Chances are, you think you have never had whooping cough, the bacterial infection known medically as pertussis. Chances are, you’re wrong.
Children get five doses of the DTaP vaccine against diphtheria, pertussis and tetanus before entering school. But even with widespread vaccination, “almost everyone has had pertussis,” Dr. James D. Cherry, an expert in whooping cough, told me. “Mild illness is almost always overlooked. More than 90 percent of cases don’t get recognized.”
Neither the vaccine nor the actual illness confers lifelong immunity, and every three to five years there is an epidemic of this disease in the United States. One is occurring now, and it could turn out to be the largest reported outbreak of pertussis in 50 years, according to the Centers for Disease Control and Prevention.
Dr. Cherry, a professor of pediatrics at the University of California, Los Angeles, explained that in a person who has had the disease or been immunized for it, its symptoms — a runny or stuffy nose, little or no fever and a cough — typically resemble those of a common cold. Most people weather it without ever going to the doctor.
Pertussis is highly contagious, spreading from person to person through coughs and sneezes. If someone with the infection comes in contact with an unprotected infant, the result can be catastrophic. Babies who are not fully immunized may develop pneumonia, severe breathing problems and terrifying seizures; they may even die from pertussis. More than half of the babies who get it must be hospitalized, the C.D.C. reports.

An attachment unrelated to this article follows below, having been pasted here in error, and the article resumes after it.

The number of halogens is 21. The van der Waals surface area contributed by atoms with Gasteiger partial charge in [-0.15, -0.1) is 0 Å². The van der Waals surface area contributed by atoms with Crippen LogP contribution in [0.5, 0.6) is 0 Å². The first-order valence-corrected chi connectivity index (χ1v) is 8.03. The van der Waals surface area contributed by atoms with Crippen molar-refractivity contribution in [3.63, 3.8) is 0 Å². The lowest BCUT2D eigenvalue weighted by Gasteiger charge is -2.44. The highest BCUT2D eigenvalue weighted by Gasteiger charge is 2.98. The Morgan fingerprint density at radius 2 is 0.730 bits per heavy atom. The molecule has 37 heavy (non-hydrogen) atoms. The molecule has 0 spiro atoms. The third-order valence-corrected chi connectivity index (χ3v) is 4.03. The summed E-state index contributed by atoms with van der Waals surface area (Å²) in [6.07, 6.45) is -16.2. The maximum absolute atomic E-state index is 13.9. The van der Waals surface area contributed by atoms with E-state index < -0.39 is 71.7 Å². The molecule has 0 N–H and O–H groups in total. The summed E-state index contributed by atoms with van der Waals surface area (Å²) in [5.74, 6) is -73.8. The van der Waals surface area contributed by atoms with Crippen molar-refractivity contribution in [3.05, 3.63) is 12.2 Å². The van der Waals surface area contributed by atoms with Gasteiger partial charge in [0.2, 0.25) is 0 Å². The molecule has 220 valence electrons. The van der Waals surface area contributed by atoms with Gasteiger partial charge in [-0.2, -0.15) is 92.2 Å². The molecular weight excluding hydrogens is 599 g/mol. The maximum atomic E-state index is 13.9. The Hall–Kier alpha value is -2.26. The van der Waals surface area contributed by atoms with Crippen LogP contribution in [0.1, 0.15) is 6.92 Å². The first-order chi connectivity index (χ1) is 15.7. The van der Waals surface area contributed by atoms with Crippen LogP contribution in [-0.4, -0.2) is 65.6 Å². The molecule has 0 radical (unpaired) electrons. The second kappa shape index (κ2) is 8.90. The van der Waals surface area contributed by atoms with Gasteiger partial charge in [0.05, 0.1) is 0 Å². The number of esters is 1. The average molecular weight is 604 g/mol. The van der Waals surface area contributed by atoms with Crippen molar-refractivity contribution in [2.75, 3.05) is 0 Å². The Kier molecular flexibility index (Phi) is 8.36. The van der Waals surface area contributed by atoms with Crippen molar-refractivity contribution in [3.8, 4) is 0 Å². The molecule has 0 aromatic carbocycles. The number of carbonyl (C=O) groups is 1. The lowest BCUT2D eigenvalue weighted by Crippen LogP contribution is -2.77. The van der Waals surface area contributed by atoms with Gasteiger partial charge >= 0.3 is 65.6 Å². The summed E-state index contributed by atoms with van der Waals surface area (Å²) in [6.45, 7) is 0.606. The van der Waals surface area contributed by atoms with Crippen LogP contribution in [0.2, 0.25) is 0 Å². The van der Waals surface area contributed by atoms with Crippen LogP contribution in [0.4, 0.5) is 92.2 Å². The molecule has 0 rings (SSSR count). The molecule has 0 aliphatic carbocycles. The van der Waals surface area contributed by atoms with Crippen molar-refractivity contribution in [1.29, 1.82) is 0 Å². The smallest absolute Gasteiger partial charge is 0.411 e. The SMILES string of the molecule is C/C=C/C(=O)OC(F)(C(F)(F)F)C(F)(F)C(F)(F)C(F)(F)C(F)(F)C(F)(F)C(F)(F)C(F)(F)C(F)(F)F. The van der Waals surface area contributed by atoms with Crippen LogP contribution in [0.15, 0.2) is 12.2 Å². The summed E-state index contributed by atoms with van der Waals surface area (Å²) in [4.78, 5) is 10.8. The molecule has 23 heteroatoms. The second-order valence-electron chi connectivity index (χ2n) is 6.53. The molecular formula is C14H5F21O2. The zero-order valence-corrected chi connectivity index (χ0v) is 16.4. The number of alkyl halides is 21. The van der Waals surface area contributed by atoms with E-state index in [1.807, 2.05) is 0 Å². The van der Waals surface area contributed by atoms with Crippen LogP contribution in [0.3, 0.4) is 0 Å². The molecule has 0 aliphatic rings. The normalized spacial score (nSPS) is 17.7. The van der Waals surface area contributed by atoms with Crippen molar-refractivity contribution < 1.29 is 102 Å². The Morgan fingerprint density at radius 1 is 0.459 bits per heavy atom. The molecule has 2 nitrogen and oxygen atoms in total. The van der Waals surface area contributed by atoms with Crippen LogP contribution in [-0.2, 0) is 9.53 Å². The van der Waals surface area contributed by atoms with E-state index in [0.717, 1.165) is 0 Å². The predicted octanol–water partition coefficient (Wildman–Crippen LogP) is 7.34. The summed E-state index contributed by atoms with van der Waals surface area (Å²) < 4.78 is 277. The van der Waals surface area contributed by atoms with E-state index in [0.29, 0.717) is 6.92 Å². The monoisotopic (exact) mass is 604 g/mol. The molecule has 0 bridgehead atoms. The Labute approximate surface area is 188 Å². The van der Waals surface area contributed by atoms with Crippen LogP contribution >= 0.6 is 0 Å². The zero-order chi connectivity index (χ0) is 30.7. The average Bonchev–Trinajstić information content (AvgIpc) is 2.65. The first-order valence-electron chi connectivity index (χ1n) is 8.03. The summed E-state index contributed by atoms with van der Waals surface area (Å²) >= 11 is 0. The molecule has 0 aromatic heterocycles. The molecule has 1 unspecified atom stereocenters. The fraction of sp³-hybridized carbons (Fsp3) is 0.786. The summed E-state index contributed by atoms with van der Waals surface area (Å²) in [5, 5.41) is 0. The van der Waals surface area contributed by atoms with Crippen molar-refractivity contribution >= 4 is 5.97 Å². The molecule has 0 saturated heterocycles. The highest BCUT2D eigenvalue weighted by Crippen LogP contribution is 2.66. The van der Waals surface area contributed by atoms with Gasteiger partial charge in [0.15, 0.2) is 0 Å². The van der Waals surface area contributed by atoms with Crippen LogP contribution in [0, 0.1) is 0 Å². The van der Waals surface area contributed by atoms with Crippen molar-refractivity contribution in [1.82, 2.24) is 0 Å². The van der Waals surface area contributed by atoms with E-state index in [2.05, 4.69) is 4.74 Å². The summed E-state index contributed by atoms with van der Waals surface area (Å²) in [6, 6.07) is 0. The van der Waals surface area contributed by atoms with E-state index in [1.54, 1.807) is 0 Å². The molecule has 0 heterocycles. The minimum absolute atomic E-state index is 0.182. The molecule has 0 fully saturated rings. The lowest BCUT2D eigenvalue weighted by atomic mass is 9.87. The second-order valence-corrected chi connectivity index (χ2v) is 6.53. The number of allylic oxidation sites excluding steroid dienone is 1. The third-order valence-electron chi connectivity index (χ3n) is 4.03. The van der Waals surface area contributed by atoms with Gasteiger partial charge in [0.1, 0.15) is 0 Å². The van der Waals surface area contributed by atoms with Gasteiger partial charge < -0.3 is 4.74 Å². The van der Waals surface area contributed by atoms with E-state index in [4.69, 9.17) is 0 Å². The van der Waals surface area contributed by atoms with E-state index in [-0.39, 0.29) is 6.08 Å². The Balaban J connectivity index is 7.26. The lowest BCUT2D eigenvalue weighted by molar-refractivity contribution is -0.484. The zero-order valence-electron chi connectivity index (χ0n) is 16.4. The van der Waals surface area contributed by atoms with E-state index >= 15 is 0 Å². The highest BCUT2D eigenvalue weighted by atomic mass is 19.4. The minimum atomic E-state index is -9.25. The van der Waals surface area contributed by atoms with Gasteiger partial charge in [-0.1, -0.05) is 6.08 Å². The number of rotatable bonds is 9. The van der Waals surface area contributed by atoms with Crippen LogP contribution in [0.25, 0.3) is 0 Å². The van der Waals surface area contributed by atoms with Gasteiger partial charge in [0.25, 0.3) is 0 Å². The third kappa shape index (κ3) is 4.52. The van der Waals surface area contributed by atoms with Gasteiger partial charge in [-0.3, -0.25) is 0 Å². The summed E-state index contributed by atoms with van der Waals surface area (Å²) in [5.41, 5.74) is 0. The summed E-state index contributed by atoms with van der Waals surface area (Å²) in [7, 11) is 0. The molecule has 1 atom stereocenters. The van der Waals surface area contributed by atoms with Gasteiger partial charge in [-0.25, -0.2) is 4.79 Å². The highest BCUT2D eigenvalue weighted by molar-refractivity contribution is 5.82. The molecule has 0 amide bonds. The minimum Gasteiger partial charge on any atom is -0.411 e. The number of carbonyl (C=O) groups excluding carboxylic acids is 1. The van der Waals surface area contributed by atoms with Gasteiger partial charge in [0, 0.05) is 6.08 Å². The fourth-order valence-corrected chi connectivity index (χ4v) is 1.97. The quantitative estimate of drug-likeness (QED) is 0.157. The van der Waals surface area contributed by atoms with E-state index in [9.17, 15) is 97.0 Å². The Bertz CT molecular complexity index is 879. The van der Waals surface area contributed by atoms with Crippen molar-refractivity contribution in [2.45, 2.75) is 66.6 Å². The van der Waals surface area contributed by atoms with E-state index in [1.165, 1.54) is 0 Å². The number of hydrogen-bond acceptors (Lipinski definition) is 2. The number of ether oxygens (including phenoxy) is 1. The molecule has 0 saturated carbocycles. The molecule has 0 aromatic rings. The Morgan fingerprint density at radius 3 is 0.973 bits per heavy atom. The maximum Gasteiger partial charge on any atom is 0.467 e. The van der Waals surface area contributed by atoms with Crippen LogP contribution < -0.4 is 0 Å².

Currently, the vaccine is administered at ages 2, 4 and 6 months, and again at 15 to 18 months and at 4 to 6 years. In 2005, DTaP replaced the old “whole cell” pertussis vaccine, called DTP, which often caused severe side effects, including high fevers, seizures, uncontrollable crying and floppiness. Although the old vaccine was blamed for some cases of sudden infant death, this turned out to not be the case, Dr. Cherry said.
In 2010, 27,550 cases of whooping cough were reported to the C.D.C., which estimates that 10 times as many infections actually occurred but were not recognized or not reported. By the end of August of this year, more than 25,000 cases were reported, including 13 deaths, most in children younger than 1.